This approach is an unusual one and the film won’t cater to all tastes (which makes its great success in Japan all the more surprising). The film feels rather long and leisurely paced too, which will put off some expecting a more exciting romp. It must be pointed out that I watched the extended cut though (I didn’t have time to watch both, which are included on this disc), so perhaps the theatrical cut is tighter, having lost a considerable 18 minutes.

I didn’t mind the added length and slower pace though. This is largely because I found the film thematically fascinating. For one, it explores its coming-of-age aspects in great detail. On top of typical tropes such as developing a sense of responsibility, the film looks at how a sense of trust can develop as you mature, through a wider perspective of who is ‘good’ or ‘bad’. There’s a strong sexual coming-of-age aspect too, though this is thankfully not exploited beyond some disturbing threats of assault.

Sailor Suit and Machine Gun intriguingly has Izumi take on a range of feminine roles among her small band of gang members too. For one, she is a motherly figure, another a surrogate daughter, whilst there are hints of her as a wife or lover with some of the men and the trio of male schoolfriends that worship her. With this and the fact the other strongest character in the film is also a woman, Mayumi, the film works as an exploration of the role of women in a traditionally masculine world.

So, it may not have been what I expected, but Sailor Suit and Machine Gun instead proved to be something truly special. Unique, rich and unusually stylish, it’s a remarkable film that might be an odd sell and won’t be to all tastes but can get under your skin if you let it. Here’s hoping Arrow release more of Shinji Sômai’s films in the future.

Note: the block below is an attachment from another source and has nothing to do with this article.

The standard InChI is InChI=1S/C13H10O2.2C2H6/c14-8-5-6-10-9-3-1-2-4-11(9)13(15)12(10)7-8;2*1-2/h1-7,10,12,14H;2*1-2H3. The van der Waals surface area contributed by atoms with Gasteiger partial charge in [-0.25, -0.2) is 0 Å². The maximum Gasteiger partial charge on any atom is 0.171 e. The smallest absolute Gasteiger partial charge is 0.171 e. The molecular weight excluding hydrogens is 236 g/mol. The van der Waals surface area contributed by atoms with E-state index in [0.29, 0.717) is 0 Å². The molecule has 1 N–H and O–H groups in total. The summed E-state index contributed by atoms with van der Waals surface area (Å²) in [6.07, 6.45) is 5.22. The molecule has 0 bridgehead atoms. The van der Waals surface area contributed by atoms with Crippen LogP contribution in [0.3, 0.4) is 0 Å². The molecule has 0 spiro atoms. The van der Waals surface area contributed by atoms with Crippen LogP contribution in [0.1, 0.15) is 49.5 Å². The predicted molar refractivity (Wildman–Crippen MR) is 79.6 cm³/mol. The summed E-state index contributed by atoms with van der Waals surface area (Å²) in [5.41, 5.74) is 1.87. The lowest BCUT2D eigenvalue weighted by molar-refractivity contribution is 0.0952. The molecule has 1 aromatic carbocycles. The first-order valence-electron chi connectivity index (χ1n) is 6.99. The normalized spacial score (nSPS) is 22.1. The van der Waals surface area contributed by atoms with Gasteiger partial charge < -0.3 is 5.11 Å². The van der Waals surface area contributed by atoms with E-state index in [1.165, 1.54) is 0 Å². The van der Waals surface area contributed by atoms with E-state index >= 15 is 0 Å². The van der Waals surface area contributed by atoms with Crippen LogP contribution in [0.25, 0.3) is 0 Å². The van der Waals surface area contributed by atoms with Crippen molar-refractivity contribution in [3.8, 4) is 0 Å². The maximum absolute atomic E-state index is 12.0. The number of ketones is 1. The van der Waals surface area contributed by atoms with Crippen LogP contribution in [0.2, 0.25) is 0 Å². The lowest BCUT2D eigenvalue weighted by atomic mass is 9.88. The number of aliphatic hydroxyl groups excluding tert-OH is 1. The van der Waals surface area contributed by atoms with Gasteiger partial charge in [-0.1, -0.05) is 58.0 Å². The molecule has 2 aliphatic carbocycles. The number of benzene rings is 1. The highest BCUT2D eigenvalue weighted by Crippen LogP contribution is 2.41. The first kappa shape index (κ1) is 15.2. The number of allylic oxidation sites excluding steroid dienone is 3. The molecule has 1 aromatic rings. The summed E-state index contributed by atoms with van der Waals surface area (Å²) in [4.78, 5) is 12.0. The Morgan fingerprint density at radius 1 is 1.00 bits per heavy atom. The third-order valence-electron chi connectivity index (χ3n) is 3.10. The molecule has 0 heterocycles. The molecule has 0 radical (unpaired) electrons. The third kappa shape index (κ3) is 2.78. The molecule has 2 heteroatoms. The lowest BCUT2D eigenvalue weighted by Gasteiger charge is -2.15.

Sailor Suit and Machine Gun is out on 20th September on Blu-ray, released by Arrow Video. The film looks fantastic. The picture is sharp and detailed and the colours are pleasing. Audio is solid too, though the extended version is only available in mono.


– High Definition Blu-ray (1080p) presentations of the Original Theatrical Version and the 1982 Complete Version (kanpeki-ban) re-issue of the film, restored by Kadokawa Pictures from a 4K scan of the original negative
– Original uncompressed Japanese mono and 5.1 audio
– Optional English subtitles
– Girls, Guns and Gangsters: Shinji Somai & Sailor Suit & Machine Gun, an exclusive new 50-minute documentary featuring actor Akira Emoto, film scholar Chika Kinoshita, Somai biographer Tatsuya Kimura and Sailor Suit assistant director Koji Enomoto discussing the making of the film, its director and its legacy.
– Original Trailers and TV spots for both versions
– Image Gallery
– Reversible sleeve featuring original and newly commissioned artwork by Michael Lomon

It’s not a lot of extra material, but the ‘Girls, Guns and Gangsters’ documentary is excellent, giving a thorough look at the making of the film and the work of its director.

Having the option of watching two versions of the film is a huge bonus too, particularly as there’s not necessarily one definitive cut. The theatrical version wasn’t a butchered edit of the film, it was just Sômai’s initial cut made to fit within the double-bill time constraints of the film’s release. The extended version was released a year later, presumably in response to the film’s success and to coincide with the launch of the spin-off TV series.

I didn’t get a copy of the booklet to comment on that, unfortunately.

It’s a decent release then of an unusual but deeply fulfilling film that fans of the quirkier side of Japanese cinema should definitely get their hands on.


Sailor Suit and Machine Gun - Arrow
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Editor of films and videos as well as of this site. On top of his passion for film, he also has a great love for music and his family.